A recent Colmar Brunton survey of 508 small businesses (around half with fewer than 20 staff and half with fewer than five), found 61 per cent had no knowledge at all about PCI DSS requirements. Only 17 per cent had a reasonable knowledge.
Of those who had an online store, 39 per cent had never heard of PCI DSS compliance. A further 16 per cent had heard of it, but didn't undersand what it was.
Established by an independent global body of major credit card companies in 2006, PCI DSS compliance is an international requirement for any organisation that accepts, transfers or stores customer payment data. It states that website owners are responsible for protecting customers' card information, even when they use a third party payment gateway.
PCI DSS is a list of requirements that, when followed, will put organisations in a strong position to defend themselves against attackers trying to steal customers' credit card details, Ingram says.
For a business owner this means taking the guesswork out of what they need to do, and having specific measures in place and documented to share with service providers, detailing exactly what is needed for security.
A small business owner should talk to their bank to be clear about their PCI DSS obligations, and whether their e-commerce site meets them, Ingram says.
"It's important to know that, as your business grows, so too do your website security requirements," says the owner. "Your web developers and third-party providers are not responsible for your website's security, you are by ensuring you meet PCI DSS requirements."
It may take a bit of effort to protect a business website, Ingram says, but this is a drop in the ocean compared to the time and money it takes to come back from a cyber-attack. Taking precautions now can mitigate security risks and the level of damage caused if a website is breached.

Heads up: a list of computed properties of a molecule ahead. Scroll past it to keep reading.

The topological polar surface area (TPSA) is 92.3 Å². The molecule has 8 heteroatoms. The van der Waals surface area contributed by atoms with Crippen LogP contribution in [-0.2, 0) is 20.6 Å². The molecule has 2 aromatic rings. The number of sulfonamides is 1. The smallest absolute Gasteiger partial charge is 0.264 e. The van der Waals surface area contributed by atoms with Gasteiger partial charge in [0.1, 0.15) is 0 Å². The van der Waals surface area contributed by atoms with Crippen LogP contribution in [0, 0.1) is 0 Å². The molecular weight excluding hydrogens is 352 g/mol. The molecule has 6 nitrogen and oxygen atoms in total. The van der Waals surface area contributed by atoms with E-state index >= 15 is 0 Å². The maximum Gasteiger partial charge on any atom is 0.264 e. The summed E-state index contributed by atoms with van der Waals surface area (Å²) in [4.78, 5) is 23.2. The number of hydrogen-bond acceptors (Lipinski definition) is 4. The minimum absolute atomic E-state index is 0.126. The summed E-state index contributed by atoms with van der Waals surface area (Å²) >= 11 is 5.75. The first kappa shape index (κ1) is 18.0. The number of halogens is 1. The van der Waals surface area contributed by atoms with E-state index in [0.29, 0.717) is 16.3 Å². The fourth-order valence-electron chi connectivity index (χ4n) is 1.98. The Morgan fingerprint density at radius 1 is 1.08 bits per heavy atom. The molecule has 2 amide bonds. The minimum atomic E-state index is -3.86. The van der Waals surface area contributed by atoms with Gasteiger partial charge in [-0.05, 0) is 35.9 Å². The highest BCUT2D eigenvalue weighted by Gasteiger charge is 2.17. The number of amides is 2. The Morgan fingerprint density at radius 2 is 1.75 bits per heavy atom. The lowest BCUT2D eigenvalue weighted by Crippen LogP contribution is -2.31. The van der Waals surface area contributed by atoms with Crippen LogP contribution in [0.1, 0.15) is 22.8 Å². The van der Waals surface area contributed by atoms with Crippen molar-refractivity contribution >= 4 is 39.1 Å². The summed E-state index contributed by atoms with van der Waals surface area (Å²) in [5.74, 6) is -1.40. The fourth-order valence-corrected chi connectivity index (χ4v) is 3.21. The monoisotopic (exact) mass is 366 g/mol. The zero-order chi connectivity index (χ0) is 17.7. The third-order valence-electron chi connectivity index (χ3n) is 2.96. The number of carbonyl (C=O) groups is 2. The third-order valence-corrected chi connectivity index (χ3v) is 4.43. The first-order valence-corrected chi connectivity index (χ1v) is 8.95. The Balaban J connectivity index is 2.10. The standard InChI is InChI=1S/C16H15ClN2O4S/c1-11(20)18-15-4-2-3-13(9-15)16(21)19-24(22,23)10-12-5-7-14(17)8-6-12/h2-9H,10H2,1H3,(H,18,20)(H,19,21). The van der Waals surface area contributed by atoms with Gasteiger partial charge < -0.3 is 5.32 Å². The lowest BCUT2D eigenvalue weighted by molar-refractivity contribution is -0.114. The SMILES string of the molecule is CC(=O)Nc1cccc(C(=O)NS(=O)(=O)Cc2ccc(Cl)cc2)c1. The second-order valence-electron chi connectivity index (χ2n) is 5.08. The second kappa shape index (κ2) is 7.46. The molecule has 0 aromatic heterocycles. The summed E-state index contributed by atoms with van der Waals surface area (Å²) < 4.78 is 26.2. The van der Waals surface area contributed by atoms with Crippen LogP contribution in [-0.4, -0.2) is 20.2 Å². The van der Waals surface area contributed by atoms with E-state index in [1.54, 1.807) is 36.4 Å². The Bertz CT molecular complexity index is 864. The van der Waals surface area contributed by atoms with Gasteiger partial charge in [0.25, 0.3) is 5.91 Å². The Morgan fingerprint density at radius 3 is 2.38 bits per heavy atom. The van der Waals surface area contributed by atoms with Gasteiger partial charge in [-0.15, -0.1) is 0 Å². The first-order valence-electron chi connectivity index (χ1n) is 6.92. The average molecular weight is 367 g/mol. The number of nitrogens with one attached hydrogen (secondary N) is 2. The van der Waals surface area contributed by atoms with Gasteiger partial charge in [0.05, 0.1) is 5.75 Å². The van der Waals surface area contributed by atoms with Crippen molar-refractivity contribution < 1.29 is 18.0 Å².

Cert NZ's top 3 tips for secure online retail
1. Make sure your e-commerce site is PCI DSS compliant
2. Make sure your web developer builds a site that supports secure communication. Look for a website address (URL) that begins with "https" rather than just http - the "s" is for secure. "That gives your customers a little bit of extra protection, because it means that the information being sent between them and your web server is encrypted and can't be viewed by other parties, Cert NZ deputy director Declan Ingram
3. Use, long, unique and complicated passwords for every online service you access. You won't be able to remember them all, but that's where password management software comes in (where you only have to remember one password to access a service that will autofill for all your accounts). Cert NZ doesn't not make recommendations for specific brands, but a recent New York Times round up found 1Password the best.
It said LastPass, Dashlane and Bitwarden were also good options.
4. Keep all of your software up-to-date, with the latest security patches applied. Cert NZ offers an email alert service, giving you heads up when security holes are discovered in popular software.
5. Use "two-factor authentification" for the administrative functions of your website. For example, when not just a password but a code texted to a cellphone is needed to make changes to key settings.